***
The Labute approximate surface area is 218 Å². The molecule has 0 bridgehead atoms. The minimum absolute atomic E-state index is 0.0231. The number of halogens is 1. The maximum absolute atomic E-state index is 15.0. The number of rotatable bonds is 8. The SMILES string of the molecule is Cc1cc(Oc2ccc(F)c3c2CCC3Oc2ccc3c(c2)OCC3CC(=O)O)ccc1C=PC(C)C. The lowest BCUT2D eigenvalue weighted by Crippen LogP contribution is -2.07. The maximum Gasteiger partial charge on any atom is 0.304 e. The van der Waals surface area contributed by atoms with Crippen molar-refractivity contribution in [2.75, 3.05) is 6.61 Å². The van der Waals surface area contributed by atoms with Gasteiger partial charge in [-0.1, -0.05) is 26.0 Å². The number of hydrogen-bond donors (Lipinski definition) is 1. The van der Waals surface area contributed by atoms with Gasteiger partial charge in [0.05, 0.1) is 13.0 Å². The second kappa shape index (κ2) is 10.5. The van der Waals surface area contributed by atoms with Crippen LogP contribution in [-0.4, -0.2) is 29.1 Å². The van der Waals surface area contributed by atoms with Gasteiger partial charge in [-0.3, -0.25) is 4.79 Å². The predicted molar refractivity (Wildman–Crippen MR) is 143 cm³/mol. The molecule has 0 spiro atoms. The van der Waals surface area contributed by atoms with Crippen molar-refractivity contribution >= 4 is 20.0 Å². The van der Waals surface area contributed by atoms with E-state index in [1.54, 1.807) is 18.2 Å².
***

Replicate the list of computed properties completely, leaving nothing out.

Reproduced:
The Labute approximate surface area is 218 Å². The molecule has 0 bridgehead atoms. The minimum absolute atomic E-state index is 0.0231. The number of halogens is 1. The maximum absolute atomic E-state index is 15.0. The number of rotatable bonds is 8. The SMILES string of the molecule is Cc1cc(Oc2ccc(F)c3c2CCC3Oc2ccc3c(c2)OCC3CC(=O)O)ccc1C=PC(C)C. The lowest BCUT2D eigenvalue weighted by Crippen LogP contribution is -2.07. The maximum Gasteiger partial charge on any atom is 0.304 e. The van der Waals surface area contributed by atoms with Crippen molar-refractivity contribution in [2.75, 3.05) is 6.61 Å². The van der Waals surface area contributed by atoms with Gasteiger partial charge in [-0.1, -0.05) is 26.0 Å². The number of hydrogen-bond donors (Lipinski definition) is 1. The van der Waals surface area contributed by atoms with Gasteiger partial charge in [0.05, 0.1) is 13.0 Å². The second kappa shape index (κ2) is 10.5. The van der Waals surface area contributed by atoms with Crippen LogP contribution in [-0.4, -0.2) is 29.1 Å². The van der Waals surface area contributed by atoms with Gasteiger partial charge in [-0.3, -0.25) is 4.79 Å². The predicted molar refractivity (Wildman–Crippen MR) is 143 cm³/mol. The molecule has 0 spiro atoms. The van der Waals surface area contributed by atoms with Crippen molar-refractivity contribution >= 4 is 20.0 Å². The van der Waals surface area contributed by atoms with E-state index in [1.54, 1.807) is 18.2 Å².